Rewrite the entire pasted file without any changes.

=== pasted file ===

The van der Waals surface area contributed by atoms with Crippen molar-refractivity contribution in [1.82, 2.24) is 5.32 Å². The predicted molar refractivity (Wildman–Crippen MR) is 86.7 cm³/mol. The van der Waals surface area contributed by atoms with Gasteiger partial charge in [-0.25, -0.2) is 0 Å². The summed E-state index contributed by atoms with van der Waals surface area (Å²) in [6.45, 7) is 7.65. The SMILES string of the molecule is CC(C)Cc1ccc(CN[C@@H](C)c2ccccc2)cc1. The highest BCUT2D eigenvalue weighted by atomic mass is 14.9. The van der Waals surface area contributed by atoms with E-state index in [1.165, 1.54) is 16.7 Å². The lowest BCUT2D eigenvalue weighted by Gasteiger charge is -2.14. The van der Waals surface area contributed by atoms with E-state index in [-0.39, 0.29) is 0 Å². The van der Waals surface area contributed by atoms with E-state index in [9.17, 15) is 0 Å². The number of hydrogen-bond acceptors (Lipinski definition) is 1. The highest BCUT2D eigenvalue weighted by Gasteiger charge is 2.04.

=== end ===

The van der Waals surface area contributed by atoms with Crippen molar-refractivity contribution in [1.82, 2.24) is 5.32 Å². The predicted molar refractivity (Wildman–Crippen MR) is 86.7 cm³/mol. The van der Waals surface area contributed by atoms with Gasteiger partial charge in [-0.25, -0.2) is 0 Å². The summed E-state index contributed by atoms with van der Waals surface area (Å²) in [6.45, 7) is 7.65. The SMILES string of the molecule is CC(C)Cc1ccc(CN[C@@H](C)c2ccccc2)cc1. The highest BCUT2D eigenvalue weighted by atomic mass is 14.9. The van der Waals surface area contributed by atoms with E-state index in [1.165, 1.54) is 16.7 Å². The lowest BCUT2D eigenvalue weighted by Gasteiger charge is -2.14. The van der Waals surface area contributed by atoms with E-state index in [-0.39, 0.29) is 0 Å². The van der Waals surface area contributed by atoms with E-state index in [9.17, 15) is 0 Å². The number of hydrogen-bond acceptors (Lipinski definition) is 1. The highest BCUT2D eigenvalue weighted by Gasteiger charge is 2.04.